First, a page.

As higher seas, stronger storms, and more frequent flooding collide with COVID-19, communities of every size across the United States must address new challenges emerging from overlapping disasters. This handbook is a comprehensive resource to help local officials and emergency managers address the dual disaster scenario of flooding during the COVID-19 pandemic. This handbook, the first of its kind, draws on case studies and best practices from emergency management professionals to equip officials with six actionable recommendations for planning a proactive response as communities face multiple threats this season.
The heavy precipitation and flooding of 2019 was one for the history books. This report looks back at the major climate events and impacts of 2019 in the Missouri River Basin.
This report focuses on making the case for climate adaptation, providing specific insights and recommendations in key sectors: food security, the natural environment, water, cities and urban areas, infrastructure, disaster risk management, and finance. It is designed to inspire action among decision makers, including heads of state and government officials, mayors, business executives, investors, and community leaders.
This report and the accompanying community spotlights provide an overview of climate change science, reasons why action is needed, how science supports decision making and planning, ways to adapt to climate change and limit the severity of its effects, and how such efforts can help build resiliency. The report illustrates the ways in which science can help individuals, communities, businesses, and government agencies make informed decisions. By working together to identify solutions and bring about positive change, we can reduce the risks faced by current and future generations.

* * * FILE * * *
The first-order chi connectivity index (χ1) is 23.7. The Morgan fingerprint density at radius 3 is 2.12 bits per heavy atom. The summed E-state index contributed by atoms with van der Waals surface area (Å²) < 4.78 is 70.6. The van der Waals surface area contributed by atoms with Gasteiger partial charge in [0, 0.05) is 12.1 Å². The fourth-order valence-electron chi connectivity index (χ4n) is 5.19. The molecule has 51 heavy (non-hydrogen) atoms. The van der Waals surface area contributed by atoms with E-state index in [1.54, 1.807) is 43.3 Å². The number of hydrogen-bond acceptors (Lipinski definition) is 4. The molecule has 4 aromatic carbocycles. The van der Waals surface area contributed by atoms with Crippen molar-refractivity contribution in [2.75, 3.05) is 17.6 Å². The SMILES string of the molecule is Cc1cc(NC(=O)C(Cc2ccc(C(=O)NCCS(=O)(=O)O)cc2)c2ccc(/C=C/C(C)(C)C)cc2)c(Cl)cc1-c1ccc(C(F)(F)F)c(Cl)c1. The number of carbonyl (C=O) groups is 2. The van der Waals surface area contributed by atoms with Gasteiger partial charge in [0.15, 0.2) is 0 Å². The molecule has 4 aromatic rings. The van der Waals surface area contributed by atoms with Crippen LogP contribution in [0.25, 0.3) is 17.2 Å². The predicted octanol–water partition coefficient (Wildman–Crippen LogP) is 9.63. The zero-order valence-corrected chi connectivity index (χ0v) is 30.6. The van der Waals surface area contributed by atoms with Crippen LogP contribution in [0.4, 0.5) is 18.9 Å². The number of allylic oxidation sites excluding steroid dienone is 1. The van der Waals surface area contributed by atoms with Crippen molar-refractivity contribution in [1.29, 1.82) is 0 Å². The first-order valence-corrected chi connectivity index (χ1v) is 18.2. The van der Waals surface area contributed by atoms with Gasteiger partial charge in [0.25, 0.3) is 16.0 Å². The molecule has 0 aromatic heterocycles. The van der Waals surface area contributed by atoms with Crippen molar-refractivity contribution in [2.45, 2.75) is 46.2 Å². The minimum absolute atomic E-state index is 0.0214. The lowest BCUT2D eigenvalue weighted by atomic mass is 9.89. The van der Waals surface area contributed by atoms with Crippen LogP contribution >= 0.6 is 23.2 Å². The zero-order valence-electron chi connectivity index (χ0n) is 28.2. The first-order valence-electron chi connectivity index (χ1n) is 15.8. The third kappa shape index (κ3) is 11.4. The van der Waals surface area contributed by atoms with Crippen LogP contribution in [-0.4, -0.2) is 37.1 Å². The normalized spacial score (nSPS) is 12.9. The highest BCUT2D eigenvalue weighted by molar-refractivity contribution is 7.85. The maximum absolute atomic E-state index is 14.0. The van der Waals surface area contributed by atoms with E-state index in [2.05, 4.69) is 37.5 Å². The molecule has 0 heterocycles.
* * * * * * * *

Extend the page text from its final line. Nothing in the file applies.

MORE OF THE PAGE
This report identifies eight distinct strategies cities are using to pay for large-scale climate resilience projects, mostly to address sea level rise and flooding. The analysis is based on a close look at how eight U.S. cities in seven states have been organizing the funding needed to implement their ambitious climate resilience plans. Each of these cities has had to find its own way to public and private financial resources, because there is no system in place for solving the problem of how to pay for climate resilience. Examining these cities’ pathways revealed common strategies that, while only reflecting the leading edge of urban climate resilience financing practices, quite likely foreshadow what other cities already or may do.
The Central Council of the Tlingit and Haida Indian Tribes of Alaska (Tlingit & Haida) is a federally recognized Indian Tribe that serves 20 villages and communities stretching over 43,000 square miles within the Alaska Panhandle. The Tlingit and Haida membership is among the largest, most isolated, and most geographically dispersed of Native or Tribal populations nationwide. The region encompasses a 525-mile strip of coastline and interior waterways, bordered by Canada on the north, south, and east, with the Gulf of Alaska on the west.
The Central Council recognizes that wild salmon, berries, clams, herring, halibut, yellow cedar and other species important for subsistence, cash and culture are at risk. In response, they have released a 53-page climate change adaptation plan. The document is a roadmap for prioritizing, monitoring, and responding to threats stemming from warming air and ocean temperatures, caused by increasing levels of greenhouse gases trapped in the atmosphere.